a 3/2/1 crack (3 crude vs 2 gas and 1 heat) which is more typical of what a USGC refiner might sell to lock his margin gives $6.5/bbl.   That's a nice margin though the USGC refiners may get less as they are about $1/bbl away from the NY market (pipeline tariff).  No way you'd expect run cuts and there aren't any to speak of.  Runs remain at about 92% of capacity down only 2% from the summer peak.  And this time of year is when maintenance is done.

Where are we going?  

In about 3 hrs the EIA will put out new US stock data. That will be a trigger.  If heat and gasoline continue to pile up, we're headed lower, especially on heating oil.  Moreso as  weak el nino weather usually means normal to mild temps with more rain for the US northeast which is heating oil's market.  That crack would have been $3-4/bbl 10 years ago and lower with this much oil in tanks.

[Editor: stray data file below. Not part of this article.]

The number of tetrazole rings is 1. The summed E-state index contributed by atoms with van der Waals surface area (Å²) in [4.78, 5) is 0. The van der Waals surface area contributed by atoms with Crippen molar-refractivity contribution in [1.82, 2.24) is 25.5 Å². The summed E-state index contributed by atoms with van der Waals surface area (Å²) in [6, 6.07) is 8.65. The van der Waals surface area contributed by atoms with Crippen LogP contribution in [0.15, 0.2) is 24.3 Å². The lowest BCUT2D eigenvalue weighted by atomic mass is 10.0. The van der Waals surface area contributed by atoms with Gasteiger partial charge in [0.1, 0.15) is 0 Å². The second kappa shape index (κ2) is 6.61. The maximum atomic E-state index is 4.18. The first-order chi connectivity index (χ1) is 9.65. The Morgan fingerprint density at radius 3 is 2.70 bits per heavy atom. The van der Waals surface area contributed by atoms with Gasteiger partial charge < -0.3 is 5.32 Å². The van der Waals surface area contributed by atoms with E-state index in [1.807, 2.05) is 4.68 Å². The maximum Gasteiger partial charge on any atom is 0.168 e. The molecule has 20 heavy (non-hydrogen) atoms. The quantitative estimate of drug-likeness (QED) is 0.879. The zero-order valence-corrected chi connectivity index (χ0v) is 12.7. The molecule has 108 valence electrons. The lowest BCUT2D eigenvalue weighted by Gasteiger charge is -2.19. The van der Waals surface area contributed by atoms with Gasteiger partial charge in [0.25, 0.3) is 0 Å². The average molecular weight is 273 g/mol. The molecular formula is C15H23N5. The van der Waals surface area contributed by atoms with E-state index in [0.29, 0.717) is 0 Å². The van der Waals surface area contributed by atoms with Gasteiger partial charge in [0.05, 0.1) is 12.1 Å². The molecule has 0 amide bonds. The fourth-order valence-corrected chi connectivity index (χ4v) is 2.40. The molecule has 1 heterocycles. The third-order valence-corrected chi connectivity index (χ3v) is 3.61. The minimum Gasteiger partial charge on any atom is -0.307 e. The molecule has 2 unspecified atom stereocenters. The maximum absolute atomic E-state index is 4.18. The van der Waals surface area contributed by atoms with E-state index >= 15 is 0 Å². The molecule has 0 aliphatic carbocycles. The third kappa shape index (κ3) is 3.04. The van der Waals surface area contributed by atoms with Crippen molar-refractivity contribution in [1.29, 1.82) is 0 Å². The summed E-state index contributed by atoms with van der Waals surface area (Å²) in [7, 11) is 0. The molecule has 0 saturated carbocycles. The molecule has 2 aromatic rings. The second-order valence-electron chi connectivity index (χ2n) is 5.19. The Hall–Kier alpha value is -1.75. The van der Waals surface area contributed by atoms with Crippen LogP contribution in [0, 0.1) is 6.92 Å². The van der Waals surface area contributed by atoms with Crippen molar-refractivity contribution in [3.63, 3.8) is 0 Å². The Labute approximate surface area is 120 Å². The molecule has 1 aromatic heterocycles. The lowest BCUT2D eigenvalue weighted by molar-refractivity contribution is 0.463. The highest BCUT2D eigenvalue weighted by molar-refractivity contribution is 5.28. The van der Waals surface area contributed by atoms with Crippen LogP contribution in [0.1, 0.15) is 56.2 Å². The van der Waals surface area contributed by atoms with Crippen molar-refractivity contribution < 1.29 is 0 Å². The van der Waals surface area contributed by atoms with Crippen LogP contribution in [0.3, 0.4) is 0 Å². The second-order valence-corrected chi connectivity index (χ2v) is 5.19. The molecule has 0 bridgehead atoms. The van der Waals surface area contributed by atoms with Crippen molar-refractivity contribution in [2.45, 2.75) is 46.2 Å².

OPEC is already starting to rumble.  Their basket is at $55 according to their website. The high population, broke nations of Venz, Iran and Nigeria are already talking production cuts.  Saudi is mum so far.  The rest either export so little as to be irrelevant (Indo) or defer to Saudi (Kuwait, UAE, Qatar).  It usually takes a month or so of pain before Saudi reacts and I'm not sure they consider $55 on the basket pain--they've been looking to move the market lower.  The next meeting is Dec 14.  It's unlikely OPEC will do squat before then unless the complex collapses to say $50 WTI.

My guess?  We'll chop around a bit here as the shorts take profits then have another leg lower particularly if heating oil stocks continue to build rapidly.  It's too early in the year for weather to pull up prices, but also a bit too early for the speculators to capitulate completely.  But if heat drops vs crude, the refiner's margin drops enough to trigger run cuts putting pressure on crude which takes down the entire complex.